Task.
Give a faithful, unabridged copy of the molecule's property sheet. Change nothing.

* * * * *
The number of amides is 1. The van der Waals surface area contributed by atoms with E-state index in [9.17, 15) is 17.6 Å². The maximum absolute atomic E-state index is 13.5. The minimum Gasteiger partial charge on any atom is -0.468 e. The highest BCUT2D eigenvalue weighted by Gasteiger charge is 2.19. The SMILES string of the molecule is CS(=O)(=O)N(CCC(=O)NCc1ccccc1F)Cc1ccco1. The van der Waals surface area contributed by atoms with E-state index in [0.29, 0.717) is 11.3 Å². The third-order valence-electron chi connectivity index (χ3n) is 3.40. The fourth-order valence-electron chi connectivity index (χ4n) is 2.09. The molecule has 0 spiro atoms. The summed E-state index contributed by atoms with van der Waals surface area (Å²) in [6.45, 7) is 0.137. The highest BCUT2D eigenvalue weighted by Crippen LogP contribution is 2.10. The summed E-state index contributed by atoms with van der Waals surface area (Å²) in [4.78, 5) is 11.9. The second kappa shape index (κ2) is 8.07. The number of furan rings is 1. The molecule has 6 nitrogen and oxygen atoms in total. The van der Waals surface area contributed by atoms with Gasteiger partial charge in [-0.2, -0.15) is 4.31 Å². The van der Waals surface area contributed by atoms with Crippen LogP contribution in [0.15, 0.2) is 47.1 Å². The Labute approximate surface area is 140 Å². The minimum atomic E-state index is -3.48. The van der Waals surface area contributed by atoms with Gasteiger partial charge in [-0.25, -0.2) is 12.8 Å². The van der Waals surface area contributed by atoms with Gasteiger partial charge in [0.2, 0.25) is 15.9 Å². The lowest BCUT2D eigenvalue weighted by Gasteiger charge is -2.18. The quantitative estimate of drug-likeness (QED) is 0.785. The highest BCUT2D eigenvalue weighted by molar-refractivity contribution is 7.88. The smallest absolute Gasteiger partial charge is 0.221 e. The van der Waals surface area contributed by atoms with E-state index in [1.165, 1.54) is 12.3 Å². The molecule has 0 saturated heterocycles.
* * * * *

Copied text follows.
The number of amides is 1. The van der Waals surface area contributed by atoms with E-state index in [9.17, 15) is 17.6 Å². The maximum absolute atomic E-state index is 13.5. The minimum Gasteiger partial charge on any atom is -0.468 e. The highest BCUT2D eigenvalue weighted by Gasteiger charge is 2.19. The SMILES string of the molecule is CS(=O)(=O)N(CCC(=O)NCc1ccccc1F)Cc1ccco1. The van der Waals surface area contributed by atoms with E-state index in [0.29, 0.717) is 11.3 Å². The third-order valence-electron chi connectivity index (χ3n) is 3.40. The fourth-order valence-electron chi connectivity index (χ4n) is 2.09. The molecule has 0 spiro atoms. The summed E-state index contributed by atoms with van der Waals surface area (Å²) in [6.45, 7) is 0.137. The highest BCUT2D eigenvalue weighted by Crippen LogP contribution is 2.10. The summed E-state index contributed by atoms with van der Waals surface area (Å²) in [4.78, 5) is 11.9. The second kappa shape index (κ2) is 8.07. The number of furan rings is 1. The molecule has 6 nitrogen and oxygen atoms in total. The van der Waals surface area contributed by atoms with Gasteiger partial charge in [-0.2, -0.15) is 4.31 Å². The van der Waals surface area contributed by atoms with Crippen LogP contribution in [0.15, 0.2) is 47.1 Å². The Labute approximate surface area is 140 Å². The minimum atomic E-state index is -3.48. The van der Waals surface area contributed by atoms with Gasteiger partial charge in [-0.25, -0.2) is 12.8 Å². The van der Waals surface area contributed by atoms with Gasteiger partial charge in [0.2, 0.25) is 15.9 Å². The lowest BCUT2D eigenvalue weighted by Gasteiger charge is -2.18. The quantitative estimate of drug-likeness (QED) is 0.785. The highest BCUT2D eigenvalue weighted by molar-refractivity contribution is 7.88. The smallest absolute Gasteiger partial charge is 0.221 e. The van der Waals surface area contributed by atoms with E-state index in [1.165, 1.54) is 12.3 Å². The molecule has 0 saturated heterocycles.